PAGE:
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The 40th World Economic Forum is dedicated to eradicating poverty by the simplest, most obvious means possible  
Annual Meeting 2010

Some of the leading lights of Davos speak about the most pressing issue facing humanity—namely, how to end the injustices that perpetuate poverty and create conditions that threaten the survival of our species.

Click here for an overview of the Annual Meeting 2010, and here for this year's initiatives.

Watch anti-poverty experts speak of the problem and its solutions


Ending Poverty Now: Rethink, Redesign, Rebuild
World Economic Forum Annual Meeting 2010, Davos-Klosters, Switzerland 27 - 31 January

Klaus Schwab, Founder and Executive Chairman, World Economic Forum

Sometimes in history, political and business leaders are pushed to make momentous decisions—decisions that mean real change, and have great impact.

Such decisions are never made lightly, but rather because the alternative is too dire to contemplate.

Today, we are at just such a crossroads, a moment of true societal crisis when dramatic change is inevitable. The only question is: will we help to usher in that change, or will we be its victims?

The theme of this year's World Economic Forum is Rethink, Redesign, Rebuild. For our own sake, and the sake of the future, we must do nothing less.


Last year's banking crisis shows that an economy built on speculation cannot last. But there is a larger context that is even more untenable.

For 400 years, the wealthiest countries in the world have increased their wealth at the expense of the poorest ones. Unfortunately, we have not done better in the last 50 years - the actors have merely changed.

And the pretense that free markets will help the poor has been shown, more and more clearly, to be a lie.

  • In 1820, the gap between the richest and poorest country was 3 to 1. In 1950, it was 35 to 1. Today, it is nearly 80 to 1.
  • In 1970, 434 million people were suffering from malnutrition. Today, that number is 854 million.
  • Even by more optimistic measures, things have barely improved, if at all, for the poor—despite the availability of better technology, more money, better communications, and systems of production that could easily solve poverty under better circumstances.
  • (For sources and more statistics, please see the press release.)

Today, it is clear that business as usual is now untenable not just for the poor, but for all of us. The number of conflicts worldwide has more than doubled since 1950. Climate change threatens our very survival. Our whole system is today at a tipping point, which leaves us only one choice – to change our ways, or face continued decline and misery.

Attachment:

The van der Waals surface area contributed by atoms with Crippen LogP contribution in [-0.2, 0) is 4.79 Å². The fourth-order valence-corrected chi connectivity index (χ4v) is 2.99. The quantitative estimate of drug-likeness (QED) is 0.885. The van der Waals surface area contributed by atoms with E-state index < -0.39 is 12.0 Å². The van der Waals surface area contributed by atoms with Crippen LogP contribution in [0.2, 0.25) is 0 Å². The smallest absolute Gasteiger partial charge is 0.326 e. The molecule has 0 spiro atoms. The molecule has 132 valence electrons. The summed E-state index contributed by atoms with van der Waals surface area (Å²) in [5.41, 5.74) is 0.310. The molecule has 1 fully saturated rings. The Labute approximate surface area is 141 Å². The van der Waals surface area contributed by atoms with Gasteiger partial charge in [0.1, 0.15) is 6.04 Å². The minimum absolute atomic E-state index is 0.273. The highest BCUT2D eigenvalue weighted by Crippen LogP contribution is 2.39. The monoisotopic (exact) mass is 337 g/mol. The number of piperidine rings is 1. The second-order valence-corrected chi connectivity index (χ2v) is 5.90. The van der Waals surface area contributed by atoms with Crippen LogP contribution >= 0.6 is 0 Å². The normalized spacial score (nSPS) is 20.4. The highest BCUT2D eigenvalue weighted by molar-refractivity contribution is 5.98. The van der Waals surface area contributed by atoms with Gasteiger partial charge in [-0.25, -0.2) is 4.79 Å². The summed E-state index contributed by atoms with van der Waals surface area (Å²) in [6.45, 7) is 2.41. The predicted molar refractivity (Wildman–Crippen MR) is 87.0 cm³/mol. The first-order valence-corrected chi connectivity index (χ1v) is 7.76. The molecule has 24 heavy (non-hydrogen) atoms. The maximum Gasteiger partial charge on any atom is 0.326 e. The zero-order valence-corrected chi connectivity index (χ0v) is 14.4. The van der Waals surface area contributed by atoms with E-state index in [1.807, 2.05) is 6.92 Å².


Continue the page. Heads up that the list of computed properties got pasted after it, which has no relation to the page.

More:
Fortunately, because we are human, change is possible.


The attendees at this year's World Economic Forum hereby commit the power vested in us, as well as our collective wisdom, to taking, beginning this month, a few simple steps towards real, substantive change.

These measures are not rocket science. Nor will they take a hundred years to accomplish. These are simple, immediate steps that we can begin undertaking today.

And unlike the vague, hocus-pocus market-based (and verbiage-based) measures that have borne so little fruit, these measures will change things for real.

To read about these measures and what they will mean, please visit our initiatives page.


Too many developing countries have been forced to make false choices between privatization and poverty—and have received both.

From here on out, wealthy countries shall no longer use poorer nations as their larder and resource base, but will allow them to determine, guided solely by their own wisdom, to use their natural resources and arable land are best put to.

It is only by allowing developing countries to choose their own futures, and only by helping them humbly, generously, and without pressure to make those choices democratically, that we can right the wrongs of history and embark on a different path.

But we leaders cannot accomplish this alone. We are, obviously, faced with enormous pressures from those who helped to elect us. Only with the help of your pressure can we stand up to the interests which would have us continue business as usual at any cost.

Selected policy statements: 

Klaus Schwab, Founder and Executive Chairman, World Economic Forum
Stephen Harper, Prime Minister of Canada
Elizabeth II, Queen regnant of the Commonwealth realms
Bill Clinton, former President of the United States of America
Patricia A. Woertz, Chairman, President and Chief Executive Officer, Archer Daniels Midland (ADM), USA
Harry, Prince of Wales, third in line to succession to the thrones of the Commonwealth realms
Nicolas Sarkozy, President of France
Angela Merkel, Chancellor of Germany

Watch videos
Read the press release

For more information about the World Economic Forum Annual Meeting, please contact

Click here for an overview of this year's pre-interviews.

Klaus Schwab, Founder and Executive Chairman, announces the themes of the Annual Meeting 2010

Stephen Harper
Canada's Prime Minister, Stephen Harper, announces a major shift for his country and, he hopes, for the world

Queen Elizabeth
Queen Elizabeth discusses the continuum between colonialism and modern markets, and takes a brave stand for change

Angela Merkel
Chancellor Merkel of Germany speaks of the possibilities for change whose seeds are all around us

Bill Clinton
Bill Clinton reflects on America's historic hand in Haiti's poverty, and on changing the patterns of history

Patricia Woertz
ADM head Patricia Woertz discusses some of the problems with global agribusiness

Prince Harry
Prince Harry speaks of the corruption in modern markets

Nicolas Sarkozy
President Sarkozy of France recaps some measures to end poverty worldwide

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